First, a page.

Nail Your Interview

Many qualified candidates miss the opportunity to land their dream promotion because they are under-prepared for their interview.   Focusing on the basics such as being on time, dressing appropriately, and customizing your resume is important, but alone will not set you apart from other applicants applying for the job.  According to an article in the New York Times by Michael Luo, in today’s economy job seekers out number job openings 5-1.  As a result, the majority of job seekers are applying for jobs in which they are overqualified.

As a young professional in the business world, you are often competing against candidates with more years of experience. Your focus needs to shift from your resume to your interview.  The interview is where you will have approximately 30 minutes to sell yourself.  People hire people they like, so what you say is nearly as important as who you know. 

Here are 3 tips that will help you stand out from the pack at your next interview:

#1) Contact the employee who previously held the position you are applying for to get a detailed job description and insights. Nearly every manager is looking to hire someone who can transition effortlessly into their open position, especially in a traditional corporate environment.  The  Wall Street Journal reports that the average cost of hiring a new employee is $4,000. Most hiring managers pay more attention to candidates with related work experience and those that demonstrate that they are a quick learners.  By taking the initiative to reach out to the previous position holder you can better demonstrate how your skills will allow you to easily transition into the position and improve upon the services performed by the previous job holder.  Having specific ideas of how you can enhance the services performed in the position will help compensate for any lack of experience.  Your goal is not to put down the previous position holder, but rather to specifically identify things you could do differently that would benefit the company if you are offered the position.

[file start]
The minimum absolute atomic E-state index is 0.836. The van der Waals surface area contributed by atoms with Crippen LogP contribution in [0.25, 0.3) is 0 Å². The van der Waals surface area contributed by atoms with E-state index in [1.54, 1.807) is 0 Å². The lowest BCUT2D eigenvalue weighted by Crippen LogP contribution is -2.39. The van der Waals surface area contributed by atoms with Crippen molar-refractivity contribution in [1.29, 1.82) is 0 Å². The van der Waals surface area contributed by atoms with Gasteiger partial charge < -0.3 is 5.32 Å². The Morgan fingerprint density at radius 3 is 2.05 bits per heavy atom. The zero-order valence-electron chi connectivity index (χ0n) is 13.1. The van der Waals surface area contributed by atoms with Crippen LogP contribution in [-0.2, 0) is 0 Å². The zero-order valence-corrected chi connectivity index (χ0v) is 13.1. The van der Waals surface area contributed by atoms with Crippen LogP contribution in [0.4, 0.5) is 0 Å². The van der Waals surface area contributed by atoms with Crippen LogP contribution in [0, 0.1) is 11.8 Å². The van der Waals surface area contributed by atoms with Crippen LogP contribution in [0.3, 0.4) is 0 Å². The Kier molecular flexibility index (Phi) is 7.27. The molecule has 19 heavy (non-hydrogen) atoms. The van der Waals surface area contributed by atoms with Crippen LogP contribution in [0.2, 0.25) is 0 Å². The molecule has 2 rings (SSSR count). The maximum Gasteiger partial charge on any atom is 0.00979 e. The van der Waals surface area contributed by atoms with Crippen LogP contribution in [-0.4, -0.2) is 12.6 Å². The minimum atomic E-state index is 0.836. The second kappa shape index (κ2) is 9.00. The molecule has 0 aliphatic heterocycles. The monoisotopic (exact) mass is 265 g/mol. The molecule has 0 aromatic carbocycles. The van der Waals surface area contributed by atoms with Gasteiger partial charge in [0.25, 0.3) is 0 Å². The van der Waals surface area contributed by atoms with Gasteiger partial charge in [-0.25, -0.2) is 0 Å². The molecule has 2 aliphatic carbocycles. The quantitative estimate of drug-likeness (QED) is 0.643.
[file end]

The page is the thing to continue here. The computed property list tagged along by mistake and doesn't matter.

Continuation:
#2) Bring multiple copies of your resume to the interview. Have you ever had the misfortune of printing documents for a meeting, only to arrive at the meeting and realize you did not make enough copies?  Advising you to bring copies of your resume might seem rhetorical, but as someone who has conducted interviews it is shocking how many people do not bring a single resume to their interview.  Bring your resume, on resume paper, and bring at least three copies to the interview (it is not safe to assume only one person will interview you).  Taking the time and effort to do so will demonstrate to the hiring manager that you are a detail-oriented person who prepares for the unexpected.

#3) Google yourself and the hiring manager. It is very important to Google yourself before any interview because you never know what will pop up in a search.  Be on the look out for anything that could potentially reflect negatively on you.  In the event you can’t delete or remove items you find from the search, at least you will not be surprised during your interview and can be prepared to speak to any questions raised.  Googling your hiring manager is your opportunity to find a nugget of information that you can weave into the interview.  This could be a compliment you offer about an article you read online.  Or maybe you find out your hiring manger went to your Alma Mater.  Try and find common ground with the hiring manager so that they have something to relate to you or remember you by.

Good look with your next interview. If you have additional comments or questions, please post them and we can dialogue.

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